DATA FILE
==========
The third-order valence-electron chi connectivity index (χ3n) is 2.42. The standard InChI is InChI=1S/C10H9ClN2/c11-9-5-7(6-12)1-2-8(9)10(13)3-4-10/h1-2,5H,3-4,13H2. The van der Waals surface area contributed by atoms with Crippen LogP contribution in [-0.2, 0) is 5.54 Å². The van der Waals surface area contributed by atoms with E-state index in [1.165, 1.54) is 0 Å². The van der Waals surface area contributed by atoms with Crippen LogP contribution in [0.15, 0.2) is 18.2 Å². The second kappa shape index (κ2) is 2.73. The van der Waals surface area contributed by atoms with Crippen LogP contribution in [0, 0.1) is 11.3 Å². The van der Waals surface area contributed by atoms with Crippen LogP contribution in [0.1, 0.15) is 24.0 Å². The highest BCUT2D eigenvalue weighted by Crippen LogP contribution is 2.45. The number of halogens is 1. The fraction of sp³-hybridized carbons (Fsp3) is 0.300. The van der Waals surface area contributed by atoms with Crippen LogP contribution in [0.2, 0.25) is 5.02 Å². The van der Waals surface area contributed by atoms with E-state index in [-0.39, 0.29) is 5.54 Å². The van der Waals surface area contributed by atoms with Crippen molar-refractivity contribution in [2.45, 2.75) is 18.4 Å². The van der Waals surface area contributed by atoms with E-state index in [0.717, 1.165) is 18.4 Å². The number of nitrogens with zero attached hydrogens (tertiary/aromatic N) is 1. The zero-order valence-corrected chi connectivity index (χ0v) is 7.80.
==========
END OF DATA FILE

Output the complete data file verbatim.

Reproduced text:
The third-order valence-electron chi connectivity index (χ3n) is 2.42. The standard InChI is InChI=1S/C10H9ClN2/c11-9-5-7(6-12)1-2-8(9)10(13)3-4-10/h1-2,5H,3-4,13H2. The van der Waals surface area contributed by atoms with Crippen LogP contribution in [-0.2, 0) is 5.54 Å². The van der Waals surface area contributed by atoms with E-state index in [1.165, 1.54) is 0 Å². The van der Waals surface area contributed by atoms with Crippen LogP contribution in [0.15, 0.2) is 18.2 Å². The second kappa shape index (κ2) is 2.73. The van der Waals surface area contributed by atoms with Crippen LogP contribution in [0, 0.1) is 11.3 Å². The van der Waals surface area contributed by atoms with Crippen LogP contribution in [0.1, 0.15) is 24.0 Å². The highest BCUT2D eigenvalue weighted by Crippen LogP contribution is 2.45. The number of halogens is 1. The fraction of sp³-hybridized carbons (Fsp3) is 0.300. The van der Waals surface area contributed by atoms with Crippen LogP contribution in [0.2, 0.25) is 5.02 Å². The van der Waals surface area contributed by atoms with E-state index in [-0.39, 0.29) is 5.54 Å². The van der Waals surface area contributed by atoms with Crippen molar-refractivity contribution in [2.45, 2.75) is 18.4 Å². The van der Waals surface area contributed by atoms with E-state index in [0.717, 1.165) is 18.4 Å². The number of nitrogens with zero attached hydrogens (tertiary/aromatic N) is 1. The zero-order valence-corrected chi connectivity index (χ0v) is 7.80.